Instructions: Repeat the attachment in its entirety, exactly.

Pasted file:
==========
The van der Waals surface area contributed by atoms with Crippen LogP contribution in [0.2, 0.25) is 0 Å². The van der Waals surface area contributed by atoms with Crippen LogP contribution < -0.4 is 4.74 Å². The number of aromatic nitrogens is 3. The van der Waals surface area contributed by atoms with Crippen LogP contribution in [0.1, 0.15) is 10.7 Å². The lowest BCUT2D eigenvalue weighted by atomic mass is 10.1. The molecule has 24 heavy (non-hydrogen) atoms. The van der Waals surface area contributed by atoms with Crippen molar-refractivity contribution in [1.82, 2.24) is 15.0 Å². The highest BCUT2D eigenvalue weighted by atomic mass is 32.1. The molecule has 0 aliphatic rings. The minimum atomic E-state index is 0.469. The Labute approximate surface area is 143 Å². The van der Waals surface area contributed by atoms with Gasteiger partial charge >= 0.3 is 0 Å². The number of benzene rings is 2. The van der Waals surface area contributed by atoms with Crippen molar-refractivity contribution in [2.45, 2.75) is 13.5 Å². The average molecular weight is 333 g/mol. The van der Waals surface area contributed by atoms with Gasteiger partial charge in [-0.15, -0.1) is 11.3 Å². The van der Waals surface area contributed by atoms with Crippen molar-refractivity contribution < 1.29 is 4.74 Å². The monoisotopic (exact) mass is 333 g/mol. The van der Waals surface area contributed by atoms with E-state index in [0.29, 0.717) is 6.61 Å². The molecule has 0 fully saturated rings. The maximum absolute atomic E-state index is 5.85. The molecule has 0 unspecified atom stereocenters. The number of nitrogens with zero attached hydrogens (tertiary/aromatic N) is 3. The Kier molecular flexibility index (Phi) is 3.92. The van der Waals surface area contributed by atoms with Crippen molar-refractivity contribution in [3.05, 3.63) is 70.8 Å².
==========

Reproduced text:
The van der Waals surface area contributed by atoms with Crippen LogP contribution in [0.2, 0.25) is 0 Å². The van der Waals surface area contributed by atoms with Crippen LogP contribution < -0.4 is 4.74 Å². The number of aromatic nitrogens is 3. The van der Waals surface area contributed by atoms with Crippen LogP contribution in [0.1, 0.15) is 10.7 Å². The lowest BCUT2D eigenvalue weighted by atomic mass is 10.1. The molecule has 24 heavy (non-hydrogen) atoms. The van der Waals surface area contributed by atoms with Crippen molar-refractivity contribution in [1.82, 2.24) is 15.0 Å². The highest BCUT2D eigenvalue weighted by atomic mass is 32.1. The molecule has 0 aliphatic rings. The minimum atomic E-state index is 0.469. The Labute approximate surface area is 143 Å². The van der Waals surface area contributed by atoms with Gasteiger partial charge >= 0.3 is 0 Å². The number of benzene rings is 2. The van der Waals surface area contributed by atoms with Crippen molar-refractivity contribution in [2.45, 2.75) is 13.5 Å². The average molecular weight is 333 g/mol. The van der Waals surface area contributed by atoms with Gasteiger partial charge in [-0.15, -0.1) is 11.3 Å². The van der Waals surface area contributed by atoms with Crippen molar-refractivity contribution < 1.29 is 4.74 Å². The monoisotopic (exact) mass is 333 g/mol. The van der Waals surface area contributed by atoms with E-state index in [0.29, 0.717) is 6.61 Å². The molecule has 0 fully saturated rings. The maximum absolute atomic E-state index is 5.85. The molecule has 0 unspecified atom stereocenters. The number of nitrogens with zero attached hydrogens (tertiary/aromatic N) is 3. The Kier molecular flexibility index (Phi) is 3.92. The van der Waals surface area contributed by atoms with Crippen molar-refractivity contribution in [3.05, 3.63) is 70.8 Å².